Loss of infant child and guilt from past sex crimes hint at motive for Amish killings

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The Independent US

Two more girls have died of the injuries they suffered in the school shootings in south-eastern Pennsylvania on Monday, bringing to five the number of children killed by Charles Carl Roberts when, apparently in a demented mix of grief and dark sexual guilt, he went on the rampage at a single-room Amish schoolhouse in Nickel Mines.

But even as the death toll rose from one of America's worst school shootings in recent years, one question was paramount: What drove Roberts, a 32-year-old dairy truck driver and by all the evidence a model father to his own three children, to embark on a carefully planned slaughter, before taking his own life?

Jeffrey Miller, Pennsylvania's state Police Commissioner, suggested two possible causes for "this heinous crime": Roberts's enduring grief over the loss of a premature daughter nine years ago, and his claim ­ a mystery to his wife and family ­ that 20 years ago he molested two young relatives, aged three and four.

"He was angry with God. This was a very deeply disturbed individual, but not something that people could pick up on," the commissioner said, suggesting that he might have been about to molest the girls he had bound inside the schoolhouse, had police not arrived on the scene.

Yesterday, a numbed shock still hung over the tiny Bart township in Lancaster County in the heart of the Amish country. Groups of Amish ­ the men in their traditional overalls and broad-brimmed straw hats, the women in their long skirts and hair pulled under their bonnets ­ stood talking quietly in the bright sunshine of a perfect autumn day, struggling still to comprehend their loss.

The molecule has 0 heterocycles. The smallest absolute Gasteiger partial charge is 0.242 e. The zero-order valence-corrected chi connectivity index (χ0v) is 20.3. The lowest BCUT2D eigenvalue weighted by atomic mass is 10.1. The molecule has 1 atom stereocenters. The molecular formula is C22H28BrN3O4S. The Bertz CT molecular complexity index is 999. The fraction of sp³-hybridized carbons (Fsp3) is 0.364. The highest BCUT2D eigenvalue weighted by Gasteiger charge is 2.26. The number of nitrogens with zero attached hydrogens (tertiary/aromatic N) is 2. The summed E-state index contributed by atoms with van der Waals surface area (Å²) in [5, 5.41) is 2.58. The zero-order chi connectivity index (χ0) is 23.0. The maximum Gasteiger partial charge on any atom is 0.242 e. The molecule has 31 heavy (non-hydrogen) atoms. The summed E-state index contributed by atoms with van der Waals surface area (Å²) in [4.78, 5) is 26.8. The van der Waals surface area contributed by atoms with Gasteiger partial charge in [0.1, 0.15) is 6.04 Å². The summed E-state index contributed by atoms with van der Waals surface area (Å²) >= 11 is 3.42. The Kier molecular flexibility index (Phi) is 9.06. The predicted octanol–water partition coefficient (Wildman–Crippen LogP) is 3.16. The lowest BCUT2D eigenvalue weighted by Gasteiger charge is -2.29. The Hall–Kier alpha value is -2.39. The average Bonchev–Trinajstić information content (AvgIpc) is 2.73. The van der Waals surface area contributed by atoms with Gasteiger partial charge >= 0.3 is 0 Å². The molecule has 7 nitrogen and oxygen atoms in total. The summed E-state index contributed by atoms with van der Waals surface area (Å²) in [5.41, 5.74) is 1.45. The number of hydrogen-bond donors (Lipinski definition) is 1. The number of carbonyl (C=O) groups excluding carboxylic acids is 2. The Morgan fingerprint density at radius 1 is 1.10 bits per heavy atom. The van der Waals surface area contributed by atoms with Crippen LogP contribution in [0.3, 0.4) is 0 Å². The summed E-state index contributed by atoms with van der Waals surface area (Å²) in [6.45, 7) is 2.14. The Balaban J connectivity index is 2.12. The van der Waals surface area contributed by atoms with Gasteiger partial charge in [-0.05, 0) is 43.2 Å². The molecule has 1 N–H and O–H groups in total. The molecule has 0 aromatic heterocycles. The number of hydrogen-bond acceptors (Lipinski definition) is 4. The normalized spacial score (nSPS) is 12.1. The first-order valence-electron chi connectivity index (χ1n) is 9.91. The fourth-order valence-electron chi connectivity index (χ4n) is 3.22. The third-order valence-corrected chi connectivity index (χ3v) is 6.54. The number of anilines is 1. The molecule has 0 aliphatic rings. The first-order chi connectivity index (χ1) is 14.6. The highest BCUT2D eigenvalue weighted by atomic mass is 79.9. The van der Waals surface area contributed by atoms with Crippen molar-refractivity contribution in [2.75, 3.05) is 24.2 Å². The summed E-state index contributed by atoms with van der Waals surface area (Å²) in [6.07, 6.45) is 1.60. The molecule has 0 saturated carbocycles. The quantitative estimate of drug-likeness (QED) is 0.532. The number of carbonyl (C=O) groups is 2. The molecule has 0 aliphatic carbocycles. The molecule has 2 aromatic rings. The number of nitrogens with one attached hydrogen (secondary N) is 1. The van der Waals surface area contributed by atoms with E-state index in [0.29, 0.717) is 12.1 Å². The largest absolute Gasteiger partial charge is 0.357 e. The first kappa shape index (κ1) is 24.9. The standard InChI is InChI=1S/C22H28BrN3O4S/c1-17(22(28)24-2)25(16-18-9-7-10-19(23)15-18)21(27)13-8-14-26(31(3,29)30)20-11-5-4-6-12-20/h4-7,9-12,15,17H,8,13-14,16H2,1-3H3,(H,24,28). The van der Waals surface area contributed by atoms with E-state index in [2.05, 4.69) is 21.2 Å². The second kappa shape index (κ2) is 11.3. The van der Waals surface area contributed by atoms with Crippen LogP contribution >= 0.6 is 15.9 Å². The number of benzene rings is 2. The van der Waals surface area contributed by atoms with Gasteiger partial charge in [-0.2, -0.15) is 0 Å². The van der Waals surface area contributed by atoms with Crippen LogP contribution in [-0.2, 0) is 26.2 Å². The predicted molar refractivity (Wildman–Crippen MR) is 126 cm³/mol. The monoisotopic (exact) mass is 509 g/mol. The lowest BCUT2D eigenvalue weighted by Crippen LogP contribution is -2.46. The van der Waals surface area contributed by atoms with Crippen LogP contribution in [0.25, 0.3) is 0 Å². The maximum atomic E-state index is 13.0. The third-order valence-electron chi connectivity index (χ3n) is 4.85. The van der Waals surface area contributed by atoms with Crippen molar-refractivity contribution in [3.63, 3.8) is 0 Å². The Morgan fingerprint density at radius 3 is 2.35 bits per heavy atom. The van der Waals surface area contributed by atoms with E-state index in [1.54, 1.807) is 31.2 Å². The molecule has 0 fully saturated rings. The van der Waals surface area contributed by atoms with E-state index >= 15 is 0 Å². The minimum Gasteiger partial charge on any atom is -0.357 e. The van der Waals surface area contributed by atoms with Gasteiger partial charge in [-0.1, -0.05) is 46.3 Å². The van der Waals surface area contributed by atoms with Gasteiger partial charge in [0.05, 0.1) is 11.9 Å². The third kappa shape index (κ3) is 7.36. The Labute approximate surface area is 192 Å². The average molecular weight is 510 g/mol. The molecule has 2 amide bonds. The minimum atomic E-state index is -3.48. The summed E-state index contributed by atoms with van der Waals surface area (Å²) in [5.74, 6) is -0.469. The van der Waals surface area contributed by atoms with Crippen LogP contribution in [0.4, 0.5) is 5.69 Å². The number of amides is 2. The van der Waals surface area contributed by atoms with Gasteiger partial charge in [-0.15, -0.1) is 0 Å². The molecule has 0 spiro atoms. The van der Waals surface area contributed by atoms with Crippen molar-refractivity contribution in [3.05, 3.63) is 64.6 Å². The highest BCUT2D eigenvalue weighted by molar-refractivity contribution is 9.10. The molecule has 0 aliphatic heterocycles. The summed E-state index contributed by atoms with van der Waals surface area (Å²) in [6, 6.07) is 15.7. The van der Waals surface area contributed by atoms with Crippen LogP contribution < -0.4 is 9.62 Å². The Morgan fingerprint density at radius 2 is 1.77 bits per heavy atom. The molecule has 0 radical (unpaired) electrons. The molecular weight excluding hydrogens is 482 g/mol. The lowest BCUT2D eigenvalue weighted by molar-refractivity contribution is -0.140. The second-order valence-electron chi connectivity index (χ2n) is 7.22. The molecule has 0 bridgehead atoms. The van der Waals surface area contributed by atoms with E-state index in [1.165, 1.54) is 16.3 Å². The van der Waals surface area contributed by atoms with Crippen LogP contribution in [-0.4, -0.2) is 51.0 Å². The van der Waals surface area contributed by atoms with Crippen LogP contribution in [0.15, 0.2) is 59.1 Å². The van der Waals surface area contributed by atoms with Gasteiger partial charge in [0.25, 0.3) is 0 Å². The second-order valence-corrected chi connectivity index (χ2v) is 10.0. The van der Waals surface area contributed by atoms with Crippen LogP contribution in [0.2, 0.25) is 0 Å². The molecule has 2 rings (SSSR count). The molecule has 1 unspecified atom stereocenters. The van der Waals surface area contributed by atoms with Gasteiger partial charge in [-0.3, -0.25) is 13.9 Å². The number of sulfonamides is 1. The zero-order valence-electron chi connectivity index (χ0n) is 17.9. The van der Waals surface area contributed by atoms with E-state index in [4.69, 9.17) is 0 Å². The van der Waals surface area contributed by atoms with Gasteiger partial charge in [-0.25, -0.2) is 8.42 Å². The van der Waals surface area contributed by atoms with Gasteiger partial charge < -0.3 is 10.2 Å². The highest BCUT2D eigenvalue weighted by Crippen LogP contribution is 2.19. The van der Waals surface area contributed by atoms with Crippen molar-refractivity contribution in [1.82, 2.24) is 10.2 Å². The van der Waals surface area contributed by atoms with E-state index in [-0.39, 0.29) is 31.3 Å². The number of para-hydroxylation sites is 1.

Respectful of the tight-knit and intensely private Amish community, the authorities have given few details of the five girls who died in the execution-style killings, beyond their names and their ages ­ between six and 13. Five other victims, also aged between six and 13, are currently receiving treatment at hospitals in the region. At least one was in a critical condition.

But at the heart of the tragedy lies the mystery of why Roberts acted as he did. "He planned this in advance, certainly for two or three days, and had laid in equipment for a siege," said Mr Miller. In Roberts's truck, police discovered a "to-buy" list of the items found with him after he killed himself, including pistols, a stun gun, tapes, knives, lubricant and ammunition, even a change of clothes.

As a dairy truck driver, he worked with many Amish farmers, but was not an Amish himself, and had no connection with the school. The authorities are convinced he chose the school not out of any hostility to the Amish community, but because it was an easy target, and "because it had the female victims he was looking for", Commissioner Miller said. Why he wanted to murder young girls has yet to be explained. Police mostly discount speculation of a "copycat" crime, inspired by last week's school shooting in Colorado, where the killer chose to molest and then murder a female victim.